Interstellar molecular clouds are predominantly composed of hydrogen in molecular form (H2), but also contain a small percentage of dust particles mostly in the form of carbon nanostructures, called polyaromatic hydrocarbons (PAH). These clouds are often referred to as ‘star nurseries’ as their low temperature and high density allows gravity to locally condense matter in such a way that it initiates H fusion, the nuclear reaction at the heart of each star. Graphene-based materials, prepared from the exfoliation of graphite oxide, are used as a model of interstellar carbon dust as they contain a relatively large amount of , either at their edges or on their surface. These defects are thought to sustain the Eley-Rideal chemical reaction, which recombines two H into one H2 molecule.

The observation of interstellar clouds in inhospitable regions of space, including in the direct proximity of giant stars, poses the question of the origin of the stability of hydrogen in the molecular form (H2). This question stands because the clouds are constantly being washed out by intense radiation, hence cracking the hydrogen molecules into atoms. Astrochemists suggest that the chemical mechanism responsible for the recombination of atomic H into molecular H2 is catalysed by carbon flakes in interstellar clouds. Their theories are challenged by the need for a very efficient surface chemistry scenario to explain the observed equilibrium between dissociation and recombination. They had to introduce highly reactive sites into their models so that the capture of an atomic H nearby occurs without fail.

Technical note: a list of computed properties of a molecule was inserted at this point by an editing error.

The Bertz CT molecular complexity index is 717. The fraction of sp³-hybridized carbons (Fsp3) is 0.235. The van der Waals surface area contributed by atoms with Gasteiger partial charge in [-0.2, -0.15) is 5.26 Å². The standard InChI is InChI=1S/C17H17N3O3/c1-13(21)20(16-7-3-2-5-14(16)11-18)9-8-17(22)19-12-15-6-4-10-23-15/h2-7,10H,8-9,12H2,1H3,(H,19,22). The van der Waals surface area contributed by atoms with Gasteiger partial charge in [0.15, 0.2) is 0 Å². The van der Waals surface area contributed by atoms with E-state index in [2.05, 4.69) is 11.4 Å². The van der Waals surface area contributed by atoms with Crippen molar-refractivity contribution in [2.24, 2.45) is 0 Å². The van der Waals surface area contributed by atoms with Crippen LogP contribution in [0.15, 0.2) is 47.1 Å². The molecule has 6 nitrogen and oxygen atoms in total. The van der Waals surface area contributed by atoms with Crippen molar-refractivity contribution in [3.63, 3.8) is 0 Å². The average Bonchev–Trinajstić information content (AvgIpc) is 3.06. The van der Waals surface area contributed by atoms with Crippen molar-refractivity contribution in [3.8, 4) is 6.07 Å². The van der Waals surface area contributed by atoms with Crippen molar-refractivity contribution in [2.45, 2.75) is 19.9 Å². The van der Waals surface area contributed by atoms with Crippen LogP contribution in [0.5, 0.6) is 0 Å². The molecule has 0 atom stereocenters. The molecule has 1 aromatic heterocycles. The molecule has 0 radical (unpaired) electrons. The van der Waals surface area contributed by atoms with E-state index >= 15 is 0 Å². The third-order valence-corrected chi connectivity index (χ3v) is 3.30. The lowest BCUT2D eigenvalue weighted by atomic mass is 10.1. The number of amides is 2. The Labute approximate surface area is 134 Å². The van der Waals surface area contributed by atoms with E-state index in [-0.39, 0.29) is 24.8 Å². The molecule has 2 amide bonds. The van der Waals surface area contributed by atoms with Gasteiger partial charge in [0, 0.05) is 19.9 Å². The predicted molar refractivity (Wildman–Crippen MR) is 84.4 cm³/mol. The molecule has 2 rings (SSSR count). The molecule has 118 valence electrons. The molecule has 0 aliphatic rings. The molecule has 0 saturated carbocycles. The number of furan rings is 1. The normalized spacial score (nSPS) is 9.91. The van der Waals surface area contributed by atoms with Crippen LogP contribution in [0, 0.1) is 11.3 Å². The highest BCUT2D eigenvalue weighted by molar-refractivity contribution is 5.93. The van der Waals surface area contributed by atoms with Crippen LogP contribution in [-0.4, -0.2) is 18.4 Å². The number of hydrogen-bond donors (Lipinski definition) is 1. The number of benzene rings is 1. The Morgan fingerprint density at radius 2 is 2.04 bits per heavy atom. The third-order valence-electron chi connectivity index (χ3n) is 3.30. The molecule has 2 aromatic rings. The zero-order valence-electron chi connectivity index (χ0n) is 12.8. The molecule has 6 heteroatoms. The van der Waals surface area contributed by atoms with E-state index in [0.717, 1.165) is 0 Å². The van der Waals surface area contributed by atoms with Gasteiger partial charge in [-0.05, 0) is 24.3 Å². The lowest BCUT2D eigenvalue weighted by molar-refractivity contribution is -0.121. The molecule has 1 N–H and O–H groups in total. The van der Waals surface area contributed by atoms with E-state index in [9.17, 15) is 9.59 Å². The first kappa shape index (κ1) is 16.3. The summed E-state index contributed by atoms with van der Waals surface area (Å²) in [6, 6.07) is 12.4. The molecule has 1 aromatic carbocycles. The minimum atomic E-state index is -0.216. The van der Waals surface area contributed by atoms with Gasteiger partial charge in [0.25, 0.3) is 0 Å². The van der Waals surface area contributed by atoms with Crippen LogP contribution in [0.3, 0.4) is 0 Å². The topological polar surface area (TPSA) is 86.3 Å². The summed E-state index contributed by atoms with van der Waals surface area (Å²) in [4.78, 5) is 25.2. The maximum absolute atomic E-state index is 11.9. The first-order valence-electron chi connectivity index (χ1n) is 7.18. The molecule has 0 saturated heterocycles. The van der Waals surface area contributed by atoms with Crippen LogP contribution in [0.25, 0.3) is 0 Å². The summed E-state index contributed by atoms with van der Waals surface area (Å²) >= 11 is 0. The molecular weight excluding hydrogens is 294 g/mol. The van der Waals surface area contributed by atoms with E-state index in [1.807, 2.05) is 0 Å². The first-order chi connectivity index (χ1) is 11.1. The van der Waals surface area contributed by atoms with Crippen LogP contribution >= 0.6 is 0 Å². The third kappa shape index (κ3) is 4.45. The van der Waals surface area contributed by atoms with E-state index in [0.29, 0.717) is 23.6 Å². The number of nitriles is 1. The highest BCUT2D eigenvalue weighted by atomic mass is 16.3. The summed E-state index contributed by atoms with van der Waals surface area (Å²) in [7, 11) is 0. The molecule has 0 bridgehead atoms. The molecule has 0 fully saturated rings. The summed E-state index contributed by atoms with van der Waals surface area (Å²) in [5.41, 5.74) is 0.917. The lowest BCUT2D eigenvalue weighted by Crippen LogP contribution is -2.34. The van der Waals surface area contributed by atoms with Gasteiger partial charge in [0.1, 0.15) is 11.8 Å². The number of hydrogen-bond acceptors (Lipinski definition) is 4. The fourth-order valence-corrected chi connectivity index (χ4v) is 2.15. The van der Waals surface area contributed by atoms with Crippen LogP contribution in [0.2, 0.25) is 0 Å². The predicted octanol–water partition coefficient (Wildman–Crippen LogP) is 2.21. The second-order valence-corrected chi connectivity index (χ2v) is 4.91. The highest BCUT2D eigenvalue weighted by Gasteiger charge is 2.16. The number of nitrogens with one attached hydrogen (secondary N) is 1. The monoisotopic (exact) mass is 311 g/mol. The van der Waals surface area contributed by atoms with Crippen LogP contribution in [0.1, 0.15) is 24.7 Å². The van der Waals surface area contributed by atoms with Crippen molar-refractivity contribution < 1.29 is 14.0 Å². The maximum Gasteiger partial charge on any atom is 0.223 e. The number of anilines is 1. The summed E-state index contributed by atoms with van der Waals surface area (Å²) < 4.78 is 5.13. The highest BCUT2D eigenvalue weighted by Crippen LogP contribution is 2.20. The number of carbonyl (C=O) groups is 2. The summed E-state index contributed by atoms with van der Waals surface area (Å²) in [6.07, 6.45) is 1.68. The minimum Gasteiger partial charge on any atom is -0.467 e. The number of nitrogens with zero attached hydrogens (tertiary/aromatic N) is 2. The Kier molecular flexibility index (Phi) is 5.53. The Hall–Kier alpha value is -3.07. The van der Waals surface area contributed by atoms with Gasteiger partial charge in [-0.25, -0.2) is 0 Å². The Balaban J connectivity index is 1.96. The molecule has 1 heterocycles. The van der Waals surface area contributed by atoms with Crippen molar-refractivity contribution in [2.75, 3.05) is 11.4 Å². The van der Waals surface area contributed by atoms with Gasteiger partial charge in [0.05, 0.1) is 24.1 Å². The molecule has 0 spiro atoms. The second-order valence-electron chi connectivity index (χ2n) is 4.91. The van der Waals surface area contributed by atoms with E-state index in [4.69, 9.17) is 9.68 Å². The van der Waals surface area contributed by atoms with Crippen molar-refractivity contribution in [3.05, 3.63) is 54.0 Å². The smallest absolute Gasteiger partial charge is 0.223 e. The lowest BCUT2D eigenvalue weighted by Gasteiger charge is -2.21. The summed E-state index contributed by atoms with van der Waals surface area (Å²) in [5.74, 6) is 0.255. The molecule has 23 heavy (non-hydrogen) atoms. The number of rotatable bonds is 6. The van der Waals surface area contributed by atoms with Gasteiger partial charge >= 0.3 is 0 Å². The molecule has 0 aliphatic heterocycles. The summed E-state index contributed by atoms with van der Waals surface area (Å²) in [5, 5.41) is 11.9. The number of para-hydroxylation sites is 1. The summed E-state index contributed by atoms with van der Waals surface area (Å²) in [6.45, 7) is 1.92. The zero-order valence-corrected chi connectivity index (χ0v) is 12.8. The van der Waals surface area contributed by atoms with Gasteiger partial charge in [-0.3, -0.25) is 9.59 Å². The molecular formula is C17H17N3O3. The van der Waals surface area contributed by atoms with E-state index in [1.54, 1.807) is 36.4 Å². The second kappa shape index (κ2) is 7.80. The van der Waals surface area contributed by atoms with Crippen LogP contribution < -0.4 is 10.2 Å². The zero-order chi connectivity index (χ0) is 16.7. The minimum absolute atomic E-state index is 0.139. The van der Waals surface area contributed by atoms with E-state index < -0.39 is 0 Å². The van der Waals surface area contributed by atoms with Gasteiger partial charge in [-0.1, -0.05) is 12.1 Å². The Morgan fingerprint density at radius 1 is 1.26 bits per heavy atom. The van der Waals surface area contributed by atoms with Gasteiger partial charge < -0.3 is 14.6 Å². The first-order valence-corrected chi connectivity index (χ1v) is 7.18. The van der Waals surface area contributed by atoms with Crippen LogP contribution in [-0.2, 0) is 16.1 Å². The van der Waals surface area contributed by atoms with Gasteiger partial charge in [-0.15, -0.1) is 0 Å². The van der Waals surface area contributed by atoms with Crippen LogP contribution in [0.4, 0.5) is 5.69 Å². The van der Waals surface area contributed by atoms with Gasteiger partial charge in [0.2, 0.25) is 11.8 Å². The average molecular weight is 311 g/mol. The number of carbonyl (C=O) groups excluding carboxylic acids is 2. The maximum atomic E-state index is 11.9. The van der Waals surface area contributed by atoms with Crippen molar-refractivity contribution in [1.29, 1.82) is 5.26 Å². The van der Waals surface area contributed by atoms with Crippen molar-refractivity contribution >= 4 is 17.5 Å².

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Feb 3, 2017

Senescent cells accumulate in the body as we age and poison nearby healthy cells making them senescent or even cancerous!

Posted by in categories: biotech/medical, life extension

You can help us find ways to remove them and stay healthy!

Visit us at: https://www.lifespan.io/campaigns/cellage-targeting-senescen…c-biology/

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Feb 3, 2017